One question I have been asked many times since joining the McMaster Industry Liaison Office (MILO) eight years ago is “What does an Industry Liaison Office do?”
Virtually every research intensive university in North America now has an office whose role is to help move research results from the university into the private sector and to build partnerships with industry to enable them to sponsor collaborative research at university. These offices are sometimes called technology transfer offices (TTO), industry liaison offices (ILO), business development or commercialization offices for the university. And while MILO simply stands for the McMaster Industry Liaison Office and WATCO the Waterloo Commercialization Office, other universities have branded themselves with exciting names such as World Discoveries (Western), The Catalyst Centre (Guelph) and Innovations (U of T).
At MILO we have a business development group that works with researchers at the university and its two affiliated research hospitals, Hamilton Health Sciences, and St. Joseph’s Healthcare Hamilton. The business development advisors meet with faculty to discuss their inventions, file patents and other forms of intellectual property, market technologies, obtain proof-of-principle funding to move technology further towards commercialization, license technologies to existing companies and support the formation of new startup companies.
The research contracts group is responsible for building partnerships with companies who engage in sponsored research with the university and hospitals. Each time a company works with the university a research contract is negotiated that covers the scope of work, publication rights and ownership of results from the project. These agreements range from straight-forward arrangements such as a fee for service contract where the company pays the full cost of the work and owns the results of the project to multi-year multi-million dollar agreements with tens of universities, companies and funding agencies involved. The research contracts group meets with faculty and industry to build these partnership and works with funding agencies to leverage industry funds to maximize the scope and impact of the research.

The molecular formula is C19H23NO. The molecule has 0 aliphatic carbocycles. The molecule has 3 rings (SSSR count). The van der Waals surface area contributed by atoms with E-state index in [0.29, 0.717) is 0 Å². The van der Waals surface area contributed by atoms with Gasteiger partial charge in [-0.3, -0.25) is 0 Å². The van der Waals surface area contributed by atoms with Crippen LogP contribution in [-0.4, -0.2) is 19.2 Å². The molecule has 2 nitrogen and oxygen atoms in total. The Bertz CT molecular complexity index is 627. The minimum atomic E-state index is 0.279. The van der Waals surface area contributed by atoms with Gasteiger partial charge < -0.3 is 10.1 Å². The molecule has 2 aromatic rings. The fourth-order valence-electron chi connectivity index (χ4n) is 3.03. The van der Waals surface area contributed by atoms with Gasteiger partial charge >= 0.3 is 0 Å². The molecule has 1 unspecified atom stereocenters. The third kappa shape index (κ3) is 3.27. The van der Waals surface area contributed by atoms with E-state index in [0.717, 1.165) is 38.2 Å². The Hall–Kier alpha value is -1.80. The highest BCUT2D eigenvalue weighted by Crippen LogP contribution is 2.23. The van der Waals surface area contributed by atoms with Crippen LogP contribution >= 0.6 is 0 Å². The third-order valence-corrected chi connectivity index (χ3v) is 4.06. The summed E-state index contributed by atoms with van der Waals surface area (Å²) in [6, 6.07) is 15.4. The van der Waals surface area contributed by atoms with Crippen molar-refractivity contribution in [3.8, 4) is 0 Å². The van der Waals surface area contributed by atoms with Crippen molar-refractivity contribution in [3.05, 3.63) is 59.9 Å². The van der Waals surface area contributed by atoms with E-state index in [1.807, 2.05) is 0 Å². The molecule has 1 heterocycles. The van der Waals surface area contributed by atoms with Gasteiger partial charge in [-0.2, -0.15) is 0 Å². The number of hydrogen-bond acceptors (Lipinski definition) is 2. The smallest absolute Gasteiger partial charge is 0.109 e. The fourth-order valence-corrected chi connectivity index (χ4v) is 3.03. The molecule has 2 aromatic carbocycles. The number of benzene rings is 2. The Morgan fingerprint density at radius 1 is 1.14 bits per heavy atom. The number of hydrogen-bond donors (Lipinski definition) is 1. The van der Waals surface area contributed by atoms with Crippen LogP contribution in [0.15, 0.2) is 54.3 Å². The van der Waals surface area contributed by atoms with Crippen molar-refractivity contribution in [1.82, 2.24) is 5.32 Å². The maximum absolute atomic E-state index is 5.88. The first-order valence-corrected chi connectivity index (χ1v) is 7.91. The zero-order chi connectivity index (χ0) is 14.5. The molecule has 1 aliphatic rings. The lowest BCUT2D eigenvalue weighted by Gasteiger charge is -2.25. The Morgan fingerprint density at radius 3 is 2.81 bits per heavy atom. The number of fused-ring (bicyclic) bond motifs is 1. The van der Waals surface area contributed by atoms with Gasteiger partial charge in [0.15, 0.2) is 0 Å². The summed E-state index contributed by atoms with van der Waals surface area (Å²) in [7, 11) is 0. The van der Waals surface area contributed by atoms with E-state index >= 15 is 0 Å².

The overall goal of the of MILO is to support faculty and students in building and strengthening partnerships with industry and the community for research collaborations and to transfer the results of this research to the public for economic benefit and social impact. Given that we are a relatively small office (about 10 people) serving a large research university and two hospitals, we work very closely with organizations like the Innovation Factory, the Ontario Centres of Excellence, NSERC and others to leverage their complementary expertise in supporting the university’s mission to move research results into society. We are always willing to meet with companies interested in working with the university and any faculty member, student or alumni eager to move their ideas into society.
Glen Crossley is a business development advisor for physical science and engineering at MILO. In addition to his role at MILO, Glen co-manages The Forge, McMaster’s Campus Linked Accelerator for youth entrepreneurs which is run in collaboration with the Innovation Factory.